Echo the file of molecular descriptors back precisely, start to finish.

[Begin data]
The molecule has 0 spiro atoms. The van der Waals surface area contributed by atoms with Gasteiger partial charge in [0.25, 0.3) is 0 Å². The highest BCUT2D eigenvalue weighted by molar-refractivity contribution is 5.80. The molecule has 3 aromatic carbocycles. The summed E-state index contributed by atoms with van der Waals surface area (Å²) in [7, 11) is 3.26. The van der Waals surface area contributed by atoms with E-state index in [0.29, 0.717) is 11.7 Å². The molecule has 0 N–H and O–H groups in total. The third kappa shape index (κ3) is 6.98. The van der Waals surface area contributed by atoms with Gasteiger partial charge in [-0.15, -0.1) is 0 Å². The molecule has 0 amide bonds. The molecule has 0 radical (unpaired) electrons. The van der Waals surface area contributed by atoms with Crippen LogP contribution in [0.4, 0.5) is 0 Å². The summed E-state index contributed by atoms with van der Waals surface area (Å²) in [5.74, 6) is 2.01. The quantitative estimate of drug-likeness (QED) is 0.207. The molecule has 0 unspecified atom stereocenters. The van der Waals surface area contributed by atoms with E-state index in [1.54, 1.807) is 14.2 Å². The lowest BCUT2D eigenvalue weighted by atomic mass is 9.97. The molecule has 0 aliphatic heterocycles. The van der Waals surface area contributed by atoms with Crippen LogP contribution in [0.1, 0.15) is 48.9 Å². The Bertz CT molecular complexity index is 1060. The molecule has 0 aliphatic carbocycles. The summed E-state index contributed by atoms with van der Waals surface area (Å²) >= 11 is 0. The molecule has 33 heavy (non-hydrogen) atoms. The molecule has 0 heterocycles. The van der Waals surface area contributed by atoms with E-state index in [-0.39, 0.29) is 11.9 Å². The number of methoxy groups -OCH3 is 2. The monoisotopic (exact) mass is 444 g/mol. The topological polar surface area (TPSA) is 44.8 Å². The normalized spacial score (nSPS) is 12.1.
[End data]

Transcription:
The molecule has 0 spiro atoms. The van der Waals surface area contributed by atoms with Gasteiger partial charge in [0.25, 0.3) is 0 Å². The highest BCUT2D eigenvalue weighted by molar-refractivity contribution is 5.80. The molecule has 3 aromatic carbocycles. The summed E-state index contributed by atoms with van der Waals surface area (Å²) in [7, 11) is 3.26. The van der Waals surface area contributed by atoms with E-state index in [0.29, 0.717) is 11.7 Å². The molecule has 0 N–H and O–H groups in total. The third kappa shape index (κ3) is 6.98. The van der Waals surface area contributed by atoms with Gasteiger partial charge in [-0.15, -0.1) is 0 Å². The molecule has 0 amide bonds. The molecule has 0 radical (unpaired) electrons. The van der Waals surface area contributed by atoms with Crippen LogP contribution in [0.4, 0.5) is 0 Å². The summed E-state index contributed by atoms with van der Waals surface area (Å²) in [5.74, 6) is 2.01. The quantitative estimate of drug-likeness (QED) is 0.207. The molecule has 0 unspecified atom stereocenters. The van der Waals surface area contributed by atoms with E-state index in [1.54, 1.807) is 14.2 Å². The lowest BCUT2D eigenvalue weighted by atomic mass is 9.97. The molecule has 0 aliphatic heterocycles. The van der Waals surface area contributed by atoms with Crippen LogP contribution in [0.1, 0.15) is 48.9 Å². The Bertz CT molecular complexity index is 1060. The molecule has 0 aliphatic carbocycles. The summed E-state index contributed by atoms with van der Waals surface area (Å²) >= 11 is 0. The molecule has 33 heavy (non-hydrogen) atoms. The molecule has 0 heterocycles. The van der Waals surface area contributed by atoms with E-state index in [-0.39, 0.29) is 11.9 Å². The number of methoxy groups -OCH3 is 2. The monoisotopic (exact) mass is 444 g/mol. The topological polar surface area (TPSA) is 44.8 Å². The normalized spacial score (nSPS) is 12.1.